We do not yet have all the systems in place to make the bike rental program, Ride Salem, a significant part of the downtown transportation mix. At the moment it's still a tiny, recreational amenity whose total use rounds to zero, more symbol than substance. But it was notable it restarted this summer. It is possible that its persistence will mean at some future point it becomes meaningfully usable for large numbers of people.
Councilor Stapleton made a bold move to open Union and Winter Streets near the Saturday Market to people walking and biking and to close them to cars and drivers. This was an important experiment, and it will be very interesting to see how it might return next year. People who had not already been advocates were surprised by the amount of aggressive driving they saw, and it may be that the appetites of drivers and cars for space, a constantly encroaching autoism (and on media expressions of that), was newly visible and will better inform policy in 2022.
|Near the Summer Solstice at 9pm - via Cherriots|
Cherriots started Sunday service in September, giving Salemites seven day transit finally.
With so many dead of Covid, an order of magnitude greater, it is often hard to focus on traffic deaths, but over the last five years there is a steadily increasing number of people killed. This also is a national story, with nearly everywhere showing the trend, and the national totals trending up.
|Oregonian, beginning of December|
I do not track walking and biking deaths in a statistically valid way - I wanted to remember a bus driver here for example - but the overall trend in the last five years is clear. In 2017, I tracked three whom drivers killed. Each year since the toll has increased.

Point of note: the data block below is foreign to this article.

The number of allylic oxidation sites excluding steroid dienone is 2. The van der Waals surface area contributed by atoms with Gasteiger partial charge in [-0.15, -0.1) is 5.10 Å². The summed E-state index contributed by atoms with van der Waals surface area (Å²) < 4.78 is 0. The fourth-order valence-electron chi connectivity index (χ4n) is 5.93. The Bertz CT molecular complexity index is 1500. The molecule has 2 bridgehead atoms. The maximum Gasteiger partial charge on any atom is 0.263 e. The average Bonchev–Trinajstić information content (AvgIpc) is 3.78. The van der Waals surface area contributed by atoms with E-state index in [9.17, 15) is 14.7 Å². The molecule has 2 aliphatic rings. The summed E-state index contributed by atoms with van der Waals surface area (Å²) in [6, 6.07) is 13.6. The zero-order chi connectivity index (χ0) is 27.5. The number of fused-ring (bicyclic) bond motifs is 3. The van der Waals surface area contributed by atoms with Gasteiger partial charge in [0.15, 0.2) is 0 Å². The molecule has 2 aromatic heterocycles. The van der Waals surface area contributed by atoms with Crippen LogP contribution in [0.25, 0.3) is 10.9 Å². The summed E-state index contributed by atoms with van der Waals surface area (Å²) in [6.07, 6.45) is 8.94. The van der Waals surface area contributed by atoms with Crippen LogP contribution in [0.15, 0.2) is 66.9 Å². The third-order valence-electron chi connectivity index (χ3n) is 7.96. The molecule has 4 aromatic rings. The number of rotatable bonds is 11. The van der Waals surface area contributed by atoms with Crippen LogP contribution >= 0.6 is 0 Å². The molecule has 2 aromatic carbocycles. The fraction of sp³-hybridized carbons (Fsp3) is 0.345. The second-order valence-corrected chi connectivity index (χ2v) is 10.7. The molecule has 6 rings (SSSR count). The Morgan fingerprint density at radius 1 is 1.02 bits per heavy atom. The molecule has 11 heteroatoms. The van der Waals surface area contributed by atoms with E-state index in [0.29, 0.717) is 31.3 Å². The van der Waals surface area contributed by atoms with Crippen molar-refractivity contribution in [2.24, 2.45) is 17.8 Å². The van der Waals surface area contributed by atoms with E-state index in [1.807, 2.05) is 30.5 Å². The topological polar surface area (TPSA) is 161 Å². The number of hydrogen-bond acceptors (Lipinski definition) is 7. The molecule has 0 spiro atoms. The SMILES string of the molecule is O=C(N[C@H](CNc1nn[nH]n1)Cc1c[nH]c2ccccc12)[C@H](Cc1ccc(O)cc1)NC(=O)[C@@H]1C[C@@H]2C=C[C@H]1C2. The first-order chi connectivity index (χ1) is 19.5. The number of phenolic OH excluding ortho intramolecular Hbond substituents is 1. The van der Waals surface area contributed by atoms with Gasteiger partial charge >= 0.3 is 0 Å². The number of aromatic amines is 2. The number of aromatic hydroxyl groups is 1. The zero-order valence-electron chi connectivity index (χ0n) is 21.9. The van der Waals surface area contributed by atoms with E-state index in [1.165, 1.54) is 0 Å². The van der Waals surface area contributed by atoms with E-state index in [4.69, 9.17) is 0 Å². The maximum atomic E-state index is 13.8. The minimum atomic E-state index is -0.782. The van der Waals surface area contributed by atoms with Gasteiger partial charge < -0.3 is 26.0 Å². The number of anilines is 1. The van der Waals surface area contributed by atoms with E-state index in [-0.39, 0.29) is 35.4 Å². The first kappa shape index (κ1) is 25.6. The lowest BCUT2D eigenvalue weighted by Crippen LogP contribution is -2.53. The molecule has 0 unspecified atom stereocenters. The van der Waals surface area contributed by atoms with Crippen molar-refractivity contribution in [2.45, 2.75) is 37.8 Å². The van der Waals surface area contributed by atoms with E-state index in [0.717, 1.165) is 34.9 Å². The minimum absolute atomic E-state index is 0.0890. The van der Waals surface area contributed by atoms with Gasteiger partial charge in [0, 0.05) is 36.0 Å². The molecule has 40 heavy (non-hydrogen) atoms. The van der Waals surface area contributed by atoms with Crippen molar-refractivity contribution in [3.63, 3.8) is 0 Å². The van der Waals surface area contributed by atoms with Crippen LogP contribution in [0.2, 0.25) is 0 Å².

Killed in 2021
- Unknown person (I-5 and Market Street interchange)
- Rachel Bunting (while operating a bus for Cherriots)
- Blake Saville (on bike)
- Christian Kennedy (on Silverton Road)
- Galina Dvorskaya (south Commercial)
- Marlene Moreno (downtown crosswalk)
- Becky Dietzel (on North River Road)
- Unknown person (on Church St downtown)
- Aleta Pierre-Kelly (Mission Street)
- Eileen Johnson (on bike)
- Unknown person (on bike crossing Salem Parkway)
- Anthony Garza (on bike, crossing I-5)
- Christine Klug (on I-5)
Some Positive Notes
The City also successfully defended and then signed 17th Street for 25mph its whole length, and that could be a harbinger of a better approach to urban driving speed.
The Library reopened. The City Librarian, who had initiated the aggressive weeding program and closed the reference desk back in 2018, this year also had a "hot mic" moment and spoke intemperately in emails to staff and resigned. Hopefully the next Librarian will be more kind and also have a better sense for the value of old media like books and of older, trained librarians who know stuff. With the prospect of improvements to Peace Plaza and City Hall, as well as increasing calls for starting a branch system, the Library has great potential for an exciting new phase.
We live in complicated times, and you will think of other stories, or have a different shape to the way you understand the year. There are many important stories, so many things are confusing, and it will be interesting to read other lists and other summations and assessments.
Here and at this moment, climate, the struggle against reactionary extremism, and covid seem like the most significant, even though they are not strictly local stories. Loss now, expectations for future loss, and the seemingly futile struggle against the worst of it, were a dominant note in 2021.
Here's hoping for a 2022 that is less grim.
Previous notes on the Year in Review here.